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Articles by L.S. METTS
Total Records ( 1 ) for L.S. METTS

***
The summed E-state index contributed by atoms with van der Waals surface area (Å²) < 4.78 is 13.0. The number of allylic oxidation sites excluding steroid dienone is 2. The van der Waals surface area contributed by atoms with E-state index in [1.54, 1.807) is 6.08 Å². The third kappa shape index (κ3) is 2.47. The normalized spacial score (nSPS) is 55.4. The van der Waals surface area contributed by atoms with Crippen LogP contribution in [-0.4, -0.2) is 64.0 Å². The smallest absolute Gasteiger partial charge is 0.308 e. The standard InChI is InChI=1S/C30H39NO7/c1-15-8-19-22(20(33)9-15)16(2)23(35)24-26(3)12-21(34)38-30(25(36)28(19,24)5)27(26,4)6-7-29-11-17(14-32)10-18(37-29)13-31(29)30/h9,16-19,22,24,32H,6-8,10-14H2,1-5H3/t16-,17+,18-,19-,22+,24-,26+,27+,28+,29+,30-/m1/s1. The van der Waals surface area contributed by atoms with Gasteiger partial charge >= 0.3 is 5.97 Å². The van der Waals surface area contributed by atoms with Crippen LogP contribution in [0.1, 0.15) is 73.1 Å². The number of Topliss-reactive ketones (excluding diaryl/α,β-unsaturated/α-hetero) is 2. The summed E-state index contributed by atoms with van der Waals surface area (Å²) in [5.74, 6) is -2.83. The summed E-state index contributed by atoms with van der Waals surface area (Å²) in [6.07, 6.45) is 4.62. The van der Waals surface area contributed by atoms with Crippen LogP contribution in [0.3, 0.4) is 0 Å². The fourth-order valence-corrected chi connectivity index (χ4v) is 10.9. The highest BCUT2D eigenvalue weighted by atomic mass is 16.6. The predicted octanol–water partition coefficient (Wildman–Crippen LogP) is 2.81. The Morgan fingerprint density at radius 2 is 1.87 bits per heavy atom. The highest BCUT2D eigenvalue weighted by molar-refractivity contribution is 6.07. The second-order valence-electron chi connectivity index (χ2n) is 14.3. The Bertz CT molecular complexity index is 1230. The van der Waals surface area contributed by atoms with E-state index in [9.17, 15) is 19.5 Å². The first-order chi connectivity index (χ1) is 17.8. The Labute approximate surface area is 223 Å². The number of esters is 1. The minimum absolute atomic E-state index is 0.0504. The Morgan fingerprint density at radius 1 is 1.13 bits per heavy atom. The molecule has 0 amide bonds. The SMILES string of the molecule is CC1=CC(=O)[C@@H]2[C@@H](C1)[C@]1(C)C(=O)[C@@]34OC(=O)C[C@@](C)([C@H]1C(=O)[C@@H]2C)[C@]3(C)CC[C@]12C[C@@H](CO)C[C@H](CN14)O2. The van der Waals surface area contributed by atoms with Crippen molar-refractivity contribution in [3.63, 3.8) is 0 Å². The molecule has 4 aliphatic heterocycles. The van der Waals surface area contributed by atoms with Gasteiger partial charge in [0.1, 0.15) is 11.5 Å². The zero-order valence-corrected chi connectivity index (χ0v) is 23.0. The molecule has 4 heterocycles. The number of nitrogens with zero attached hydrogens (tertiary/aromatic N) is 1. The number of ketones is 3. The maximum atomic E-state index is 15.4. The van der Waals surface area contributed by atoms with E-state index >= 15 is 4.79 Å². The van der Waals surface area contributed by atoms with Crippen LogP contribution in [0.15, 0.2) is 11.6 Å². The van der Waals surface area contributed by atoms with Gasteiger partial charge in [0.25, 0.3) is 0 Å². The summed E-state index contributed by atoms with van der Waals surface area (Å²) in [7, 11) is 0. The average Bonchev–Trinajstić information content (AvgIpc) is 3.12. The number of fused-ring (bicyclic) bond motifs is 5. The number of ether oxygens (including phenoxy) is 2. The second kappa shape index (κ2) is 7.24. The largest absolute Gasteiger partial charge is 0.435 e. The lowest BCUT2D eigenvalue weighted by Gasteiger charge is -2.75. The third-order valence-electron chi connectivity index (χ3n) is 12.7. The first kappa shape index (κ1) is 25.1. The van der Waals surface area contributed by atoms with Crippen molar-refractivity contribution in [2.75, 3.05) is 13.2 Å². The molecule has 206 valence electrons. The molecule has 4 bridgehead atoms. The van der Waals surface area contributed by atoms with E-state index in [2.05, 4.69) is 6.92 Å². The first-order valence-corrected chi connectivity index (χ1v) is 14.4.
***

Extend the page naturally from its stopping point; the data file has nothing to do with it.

A study was conducted to determine the effects of different sources of dietary lipid that differ in fatty acid (FA) composition on growth, feed conversion ratio (FCR), survival, and whole-body proximate and FA composition of juvenile red claw. Juvenile red claw (0.55 ± 0.02 g) were reared over a 12-week period. Five practical diets were supplemented with 70 g kg−1 oil (by weight) from either linseed oil (LO), canola oil (CAO), corn oil (CO), beef tallow (BT) or menhaden oil (MO) and formulated to contain 400 g kg−1 crude protein. Red claw were fed three times daily (800, 1200 and 1600) to controlled excess. At the conclusion of the experimental period, there were no significant differences (P > 0.05) found in percentage survival and FCR among dietary treatments and values averaged 85.4% and 3.4, respectively. However, final mean weight and specific growth rate of red claw fed Diet 1 (LO) was significantly higher (16.44 g and 3.95% day−1, respectively) compared with that of red claw fed Diet 4 (BT; 12.24 g and 3.43% day−1, respectively), but not different from red claw fed the other three diets. Likewise, red claw fed Diets 1 (LO) and 2 (CAO) had significantly higher percentage weight gain (2990 and 2880%, respectively) compared with the BT diet (2124%), but not different from red claw fed Diets 3 (CO) and 5 (MO). Whole-body fat and ash composition was significantly affected (P < 0.05) by source of added lipid, but no differences were found in whole-body moisture and protein. Moreover, whole-body FA composition showed differences among the varying oil sources and primarily reflected the FA in the diets. Results of the present study indicate that plant oils LO, CAO and CO rich in linolenic acid (18:3n-3), linoleic acid (18:2n-6) and oleic acid (18:1n-9) perform as well as MO containing high levels of n-3 highly unsaturated fatty acids eicosapentanoic acid (20:5n-3) and docosahexaenoic acid (22:6n-3) for juvenile red claw crayfish grown indoors lacking natural food items. Further, red claw fed a diet containing BT, which has a high percentage of saturated FA, performed poorly compared with LO and CO in regards to weight gain. It appears that juvenile red claw can be fed diets containing less expensive plant-based oils with high levels of 18-carbon unsaturated fatty acids. This could reduce diet costs for producers and allow for profitability.
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